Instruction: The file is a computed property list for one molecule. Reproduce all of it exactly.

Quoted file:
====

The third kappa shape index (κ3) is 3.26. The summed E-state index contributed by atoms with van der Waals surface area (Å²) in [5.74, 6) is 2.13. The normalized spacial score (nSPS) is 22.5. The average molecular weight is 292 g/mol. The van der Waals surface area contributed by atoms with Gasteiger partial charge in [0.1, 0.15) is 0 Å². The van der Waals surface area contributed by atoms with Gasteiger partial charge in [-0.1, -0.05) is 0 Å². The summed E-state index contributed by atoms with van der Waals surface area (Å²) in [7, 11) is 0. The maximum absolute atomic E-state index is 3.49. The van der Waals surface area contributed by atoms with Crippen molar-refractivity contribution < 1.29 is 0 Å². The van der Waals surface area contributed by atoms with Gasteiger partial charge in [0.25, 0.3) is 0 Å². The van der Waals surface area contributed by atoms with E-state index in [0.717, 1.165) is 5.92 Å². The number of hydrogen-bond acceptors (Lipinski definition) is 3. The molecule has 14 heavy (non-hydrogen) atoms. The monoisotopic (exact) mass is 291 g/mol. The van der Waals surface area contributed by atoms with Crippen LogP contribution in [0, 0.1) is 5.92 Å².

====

The third kappa shape index (κ3) is 3.26. The summed E-state index contributed by atoms with van der Waals surface area (Å²) in [5.74, 6) is 2.13. The normalized spacial score (nSPS) is 22.5. The average molecular weight is 292 g/mol. The van der Waals surface area contributed by atoms with Gasteiger partial charge in [0.1, 0.15) is 0 Å². The van der Waals surface area contributed by atoms with Gasteiger partial charge in [-0.1, -0.05) is 0 Å². The summed E-state index contributed by atoms with van der Waals surface area (Å²) in [7, 11) is 0. The maximum absolute atomic E-state index is 3.49. The van der Waals surface area contributed by atoms with Crippen molar-refractivity contribution < 1.29 is 0 Å². The van der Waals surface area contributed by atoms with Gasteiger partial charge in [0.25, 0.3) is 0 Å². The van der Waals surface area contributed by atoms with E-state index in [0.717, 1.165) is 5.92 Å². The number of hydrogen-bond acceptors (Lipinski definition) is 3. The molecule has 14 heavy (non-hydrogen) atoms. The monoisotopic (exact) mass is 291 g/mol. The van der Waals surface area contributed by atoms with Crippen LogP contribution in [0, 0.1) is 5.92 Å².